FIG. 8 further depicts an exemplary method for implementing one or more content recommendations. In one embodiment, the finalized listing of content recommendations serves as the input to the content deliver engine. The content delivery engine operates to evaluate the listing of content recommendations and deliver content to the vehicle occupants. It is understood that the listing is preferably sorted in accordance with the relevant rating associated with each recommendation. These hierarchy ratings could be based on public opinion (e.g. the online review of a restaurant), time left in the car ride, how many users were already using the content, the mood of the users compared to the genre of content, and other customizable hierarchy rating systems.
 Content recommendations may be implemented automatically by the content delivery engine without input from the driver or another vehicle occupant under certain criteria as indicated at 82. For example, when the listing of content recommendations contains a single entry, the recommendation may be implemented automatically at 83 by the content delivery engine. Assuming all of the vehicle occupants have a common interest in jazz music, a corresponding recommendation to tune the radio to a local jazz station is implemented by the content delivery engine. In another example, two or more recommendations which are highly correlated to the interests of the vehicle occupants may be implemented automatically without input from the driver. Other criteria may be defined for implementing recommendations automatically without input from the vehicle occupants.
 Conversely, the listing of content recommendations or a portion thereof may be presented for user selection. To do so, a determination is made at 84 as to whom will provide selection input. In some instances, only a single occupant is presented with the listing of recommendations as indicated at 86. For example, priority may be given to the driver, a parent regardless of seat location or the boss. Depending upon a privacy setting for the selector, options may be presented visually on a display in the center console or in a private manner such as audibly via a headset worn by the selector.
 Alternatively, the listing of recommendations may be presented to two or more vehicle occupants. In this instance, the content delivery engine evaluates at 87 whether a suitable interface is available to present to the listing of recommendations to the vehicle occupants. Recommendations may be presented to occupants having a personal mobile device or another type of user interface (e.g., keypad and display) associated with their seat location. If such an interface is available for the applicable occupants, the listing of recommendation may be presented individually to each occupant as indicated at 88. It is understood that certain vehicle occupants may be excluded from those presented with recommendations (e.g., small children or infants). If an interface is not available for one or more of the applicable occupants, then the listing of recommendations is presented collectively to the occupants (e.g., on a shared display) as indicated at 89.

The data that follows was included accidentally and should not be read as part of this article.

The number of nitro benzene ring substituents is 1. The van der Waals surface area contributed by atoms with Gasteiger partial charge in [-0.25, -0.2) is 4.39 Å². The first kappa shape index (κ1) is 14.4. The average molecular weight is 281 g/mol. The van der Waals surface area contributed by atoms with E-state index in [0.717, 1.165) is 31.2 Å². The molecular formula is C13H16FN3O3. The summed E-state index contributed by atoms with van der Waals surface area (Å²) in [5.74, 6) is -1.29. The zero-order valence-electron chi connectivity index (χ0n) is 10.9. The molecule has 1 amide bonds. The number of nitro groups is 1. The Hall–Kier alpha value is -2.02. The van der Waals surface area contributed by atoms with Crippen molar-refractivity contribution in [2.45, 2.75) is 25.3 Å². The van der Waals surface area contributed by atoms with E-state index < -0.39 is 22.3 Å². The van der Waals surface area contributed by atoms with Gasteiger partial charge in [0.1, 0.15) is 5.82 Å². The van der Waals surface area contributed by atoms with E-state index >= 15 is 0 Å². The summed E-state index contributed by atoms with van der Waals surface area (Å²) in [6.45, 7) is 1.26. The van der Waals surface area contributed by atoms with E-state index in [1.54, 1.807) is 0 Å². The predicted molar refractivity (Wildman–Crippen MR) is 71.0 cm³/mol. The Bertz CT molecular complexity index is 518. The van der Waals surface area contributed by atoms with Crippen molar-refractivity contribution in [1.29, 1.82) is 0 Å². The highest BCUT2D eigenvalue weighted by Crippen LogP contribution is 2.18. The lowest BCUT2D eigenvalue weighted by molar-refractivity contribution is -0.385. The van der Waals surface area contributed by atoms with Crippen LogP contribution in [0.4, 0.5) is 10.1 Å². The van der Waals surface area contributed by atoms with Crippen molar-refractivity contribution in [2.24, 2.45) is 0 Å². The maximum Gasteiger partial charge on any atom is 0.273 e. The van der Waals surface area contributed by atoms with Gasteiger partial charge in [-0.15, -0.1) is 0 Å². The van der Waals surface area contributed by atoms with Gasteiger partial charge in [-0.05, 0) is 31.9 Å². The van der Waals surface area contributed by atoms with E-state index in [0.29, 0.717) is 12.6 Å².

Occupants provide input as to which recommendations they prefer. Given input from the occupants, the content delivery engine 66 selects one or more options from the listing of recommendations. In one embodiment, the content delivery engine 66 selects the option receiving the most votes as shown in FIG. 9. The content delivery engine 66 may also implement more than one option if appropriate. For example, a movie may be played on a display located in the backset while music may be played on speakers positioned in the front seat. Moreover, the selection mechanism may weight input from some occupants, such as parents, more than other occupants, such as children. It is also noted that occupants may be permitted to provide input about recommendations which pertain to other occupants (e.g., a parent may vote for one movie over another movie intended for their children). Other types of selection mechanisms are contemplated by this disclosure. Finally, the content delivery engine 66 implements the selected content recommendations, vehicle mode adjustments (e.g. temperature, volume), destination re-route, and other related mode shifts.